Surveillance and construction sites: what you should know
Having sophisticated risk mitigation tools in place is important in any industry, but construction and contracting can call for extra measures. Significant assets, complex projects, and vulnerable worksites make construction surveillance particularly important.
According to BuildForce Canada, the construction industry accounts for 7 per cent of gross domestic product. One out of 13 workers employed in Canada earns a living in the construction industry, and the construction sector’s total employment has increased by approximately 673,000 workers since 1996.
The construction industry accounts for seven per cent of gross domestic product.
With these kinds of numbers, it’s especially important to have tools in place to prevent theft, fires, or flooding from occurring on construction sites. Here, we look at why risk mitigation tools are so important now and what to look for (and avoid) in your video surveillance package.
Why is surveillance important for construction sites?
Commercial construction sites face a number of risks every day; theft, fire, and water damage top the list. A good surveillance program can work to mitigate these risks.
A good surveillance system will include full perimeter protection, fencing, and property signage. These additions could act as deterrents for criminals, making them think twice before committing theft or arson. This system could also allow for early detection of a problem: during off-hours, emergency crews could be notified of flooding or fire from hot works much faster, which could reduce the scope of the damage, claims costs, and the impact of business interruption.
What to look for in a surveillance system
An underwriter would advise that you have full perimeter protection as part of your video surveillance package, according to Brian Mather, director of construction, contracting, manufacturing, resources and agriculture at Northbridge Insurance. There should also be proper and prominent signage, since that alone could deter a would-be criminal.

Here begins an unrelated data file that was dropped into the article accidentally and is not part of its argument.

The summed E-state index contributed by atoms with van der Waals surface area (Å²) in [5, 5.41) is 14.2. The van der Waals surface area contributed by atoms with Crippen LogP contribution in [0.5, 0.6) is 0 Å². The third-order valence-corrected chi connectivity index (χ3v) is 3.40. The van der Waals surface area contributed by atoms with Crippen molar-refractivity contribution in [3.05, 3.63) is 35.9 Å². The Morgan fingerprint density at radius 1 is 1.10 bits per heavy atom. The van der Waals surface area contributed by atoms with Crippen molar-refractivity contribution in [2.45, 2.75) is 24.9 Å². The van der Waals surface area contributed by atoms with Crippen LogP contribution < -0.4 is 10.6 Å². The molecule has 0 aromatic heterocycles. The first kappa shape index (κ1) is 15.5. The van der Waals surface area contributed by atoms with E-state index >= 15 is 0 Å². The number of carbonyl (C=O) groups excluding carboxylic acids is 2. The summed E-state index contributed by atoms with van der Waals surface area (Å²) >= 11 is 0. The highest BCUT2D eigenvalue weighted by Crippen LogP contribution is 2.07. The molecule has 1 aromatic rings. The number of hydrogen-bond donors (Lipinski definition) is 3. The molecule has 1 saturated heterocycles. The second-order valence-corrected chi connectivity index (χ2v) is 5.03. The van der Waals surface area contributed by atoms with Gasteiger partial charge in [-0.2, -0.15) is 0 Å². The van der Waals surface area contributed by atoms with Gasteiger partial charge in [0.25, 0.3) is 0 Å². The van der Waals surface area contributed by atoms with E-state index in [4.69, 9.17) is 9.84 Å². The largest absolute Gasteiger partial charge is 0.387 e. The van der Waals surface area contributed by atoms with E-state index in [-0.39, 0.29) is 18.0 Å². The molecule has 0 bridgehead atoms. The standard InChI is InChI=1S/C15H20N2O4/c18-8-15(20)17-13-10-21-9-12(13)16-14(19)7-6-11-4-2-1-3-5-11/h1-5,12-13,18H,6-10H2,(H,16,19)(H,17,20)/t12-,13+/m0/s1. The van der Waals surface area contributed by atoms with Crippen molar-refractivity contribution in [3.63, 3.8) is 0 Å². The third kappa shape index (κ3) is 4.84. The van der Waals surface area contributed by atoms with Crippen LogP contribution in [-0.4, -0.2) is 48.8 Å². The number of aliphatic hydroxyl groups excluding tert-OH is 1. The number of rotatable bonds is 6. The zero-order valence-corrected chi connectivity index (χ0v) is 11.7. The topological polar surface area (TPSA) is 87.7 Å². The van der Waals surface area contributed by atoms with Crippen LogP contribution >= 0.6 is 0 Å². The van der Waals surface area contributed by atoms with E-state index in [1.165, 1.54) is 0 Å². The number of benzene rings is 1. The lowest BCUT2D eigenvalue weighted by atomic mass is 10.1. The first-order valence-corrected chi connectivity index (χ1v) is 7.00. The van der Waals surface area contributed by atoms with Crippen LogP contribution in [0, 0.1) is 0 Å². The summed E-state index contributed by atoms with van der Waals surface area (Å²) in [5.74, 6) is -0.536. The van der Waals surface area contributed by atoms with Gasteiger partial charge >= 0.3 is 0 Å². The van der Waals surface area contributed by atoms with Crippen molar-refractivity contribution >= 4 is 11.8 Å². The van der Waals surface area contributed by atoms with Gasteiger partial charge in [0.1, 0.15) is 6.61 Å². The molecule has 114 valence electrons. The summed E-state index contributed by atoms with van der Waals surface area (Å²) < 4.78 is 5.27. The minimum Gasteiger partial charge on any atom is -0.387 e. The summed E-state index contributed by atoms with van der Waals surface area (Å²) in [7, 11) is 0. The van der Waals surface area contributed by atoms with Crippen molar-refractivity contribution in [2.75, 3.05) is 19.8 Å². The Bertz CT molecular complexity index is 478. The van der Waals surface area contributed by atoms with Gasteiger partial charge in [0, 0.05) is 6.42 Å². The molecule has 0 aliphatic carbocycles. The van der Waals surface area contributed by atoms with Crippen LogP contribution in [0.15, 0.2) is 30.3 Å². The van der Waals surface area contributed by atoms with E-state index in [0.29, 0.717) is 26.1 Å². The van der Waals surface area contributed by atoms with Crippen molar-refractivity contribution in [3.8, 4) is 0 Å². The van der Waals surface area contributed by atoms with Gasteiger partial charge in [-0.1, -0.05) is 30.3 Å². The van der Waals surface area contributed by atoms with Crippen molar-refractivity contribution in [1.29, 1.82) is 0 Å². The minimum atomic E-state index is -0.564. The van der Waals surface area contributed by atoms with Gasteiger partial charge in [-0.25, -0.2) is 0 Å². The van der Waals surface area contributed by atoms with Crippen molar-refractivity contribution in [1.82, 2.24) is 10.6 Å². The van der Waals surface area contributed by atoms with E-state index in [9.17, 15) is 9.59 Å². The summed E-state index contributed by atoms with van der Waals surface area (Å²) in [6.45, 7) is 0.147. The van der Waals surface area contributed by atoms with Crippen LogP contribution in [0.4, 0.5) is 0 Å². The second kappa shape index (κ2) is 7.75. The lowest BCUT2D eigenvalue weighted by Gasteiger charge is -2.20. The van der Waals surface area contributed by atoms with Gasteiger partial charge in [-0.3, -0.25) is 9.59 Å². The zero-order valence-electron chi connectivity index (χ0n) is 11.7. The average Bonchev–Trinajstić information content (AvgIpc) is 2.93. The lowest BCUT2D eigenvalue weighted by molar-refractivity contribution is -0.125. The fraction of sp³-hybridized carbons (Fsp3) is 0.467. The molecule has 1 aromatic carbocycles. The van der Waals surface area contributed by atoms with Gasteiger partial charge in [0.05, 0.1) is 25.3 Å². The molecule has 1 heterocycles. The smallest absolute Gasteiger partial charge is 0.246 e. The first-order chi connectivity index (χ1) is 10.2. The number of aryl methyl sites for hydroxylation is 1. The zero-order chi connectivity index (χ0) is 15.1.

The quality of your cameras is also important. All-weather cameras with pan-tilt-zoom, day and night vision, power backup and two-way voice capability are recommended. Insurance companies may require live monitoring via a remote monitoring station that can provide full-site video tours every 15 minutes.
Video surveillance with live monitoring is important because it typically allows for early detection that can help limit or prevent loss, whereas video recording, with no live monitoring, can only help identify the perpetrator of a crime – it can’t mitigate risk. You should also consider using a backup monitoring centre in the event that a power surge or other disruption impacts the main monitoring station.
Video surveillance with live monitoring typically allows for early detection that can help limit or prevent loss, whereas video recording with no live monitoring can only help identify the perpetrator of a crime, not mitigate risk.
Lastly, you should ensure that the surveillance company you choose can minimize service interruption by quickly repairing or replacing damaged equipment. They should also be well-connected with local first responders to mobilize an effective emergency response. Good surveillance systems often incorporate recognition analytics or software that can notify a surveillance attendant of abnormal activity.
The other benefits of surveillance
The obvious benefit of surveillance programs (mitigating risks like theft and fire) is only the beginning – there are a number of other advantages, too.
The foreman can view all of the camera feeds through a web-based portal or an app, which may allow them to monitor the work site wherever they may be. This means they may be able to better detect internal theft, which may inspire workers to be more diligent when they’re under a watchful eye. The combination of less internal theft and more conscientious work could boost project efficiency; the money initially spent on video surveillance may just pay for itself in time saved.
Surveillance and insurance policies
In order for coverage to be triggered or less restrictive in the event of a loss, clients generally have to agree to certain warranties or conditions as laid out by their insurance company. Common conditions can include having perimeter fencing and portable fire extinguishers on hand. Insurance providers may also require that watchmen are employed or video surveillance is used outside of work hours.
At Northbridge, our Risk Services experts will often travel to your worksite to advise you on your onsite risk management measures, and to ensure that the worksite complies with insurance conditions. Visit our Risk Services page or our Construction & Contracting Insurance page to find out more about how our experts can help your business today!